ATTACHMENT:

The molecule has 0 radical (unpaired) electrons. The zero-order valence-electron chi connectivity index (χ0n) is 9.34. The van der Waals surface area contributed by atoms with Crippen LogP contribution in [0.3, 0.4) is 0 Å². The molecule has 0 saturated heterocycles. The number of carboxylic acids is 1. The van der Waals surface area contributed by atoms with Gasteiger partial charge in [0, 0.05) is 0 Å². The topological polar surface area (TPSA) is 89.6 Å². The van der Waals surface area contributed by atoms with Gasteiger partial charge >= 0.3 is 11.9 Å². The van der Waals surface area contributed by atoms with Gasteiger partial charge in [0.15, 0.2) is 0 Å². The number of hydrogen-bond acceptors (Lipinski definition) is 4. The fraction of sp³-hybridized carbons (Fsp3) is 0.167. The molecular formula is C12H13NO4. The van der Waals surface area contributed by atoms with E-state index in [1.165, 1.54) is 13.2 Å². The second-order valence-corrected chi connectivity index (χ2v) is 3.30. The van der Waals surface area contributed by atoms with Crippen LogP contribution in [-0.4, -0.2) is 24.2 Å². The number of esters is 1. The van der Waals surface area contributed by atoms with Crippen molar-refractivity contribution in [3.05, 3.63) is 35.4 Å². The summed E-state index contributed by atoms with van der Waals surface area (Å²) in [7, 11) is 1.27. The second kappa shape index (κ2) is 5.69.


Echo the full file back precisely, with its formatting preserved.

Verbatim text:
The molecule has 0 radical (unpaired) electrons. The zero-order valence-electron chi connectivity index (χ0n) is 9.34. The van der Waals surface area contributed by atoms with Crippen LogP contribution in [0.3, 0.4) is 0 Å². The molecule has 0 saturated heterocycles. The number of carboxylic acids is 1. The van der Waals surface area contributed by atoms with Gasteiger partial charge in [0, 0.05) is 0 Å². The topological polar surface area (TPSA) is 89.6 Å². The van der Waals surface area contributed by atoms with Gasteiger partial charge >= 0.3 is 11.9 Å². The van der Waals surface area contributed by atoms with Gasteiger partial charge in [0.15, 0.2) is 0 Å². The number of hydrogen-bond acceptors (Lipinski definition) is 4. The fraction of sp³-hybridized carbons (Fsp3) is 0.167. The molecular formula is C12H13NO4. The van der Waals surface area contributed by atoms with E-state index in [1.165, 1.54) is 13.2 Å². The second-order valence-corrected chi connectivity index (χ2v) is 3.30. The van der Waals surface area contributed by atoms with Crippen LogP contribution in [-0.4, -0.2) is 24.2 Å². The number of esters is 1. The van der Waals surface area contributed by atoms with Crippen molar-refractivity contribution in [3.05, 3.63) is 35.4 Å². The summed E-state index contributed by atoms with van der Waals surface area (Å²) in [7, 11) is 1.27. The second kappa shape index (κ2) is 5.69.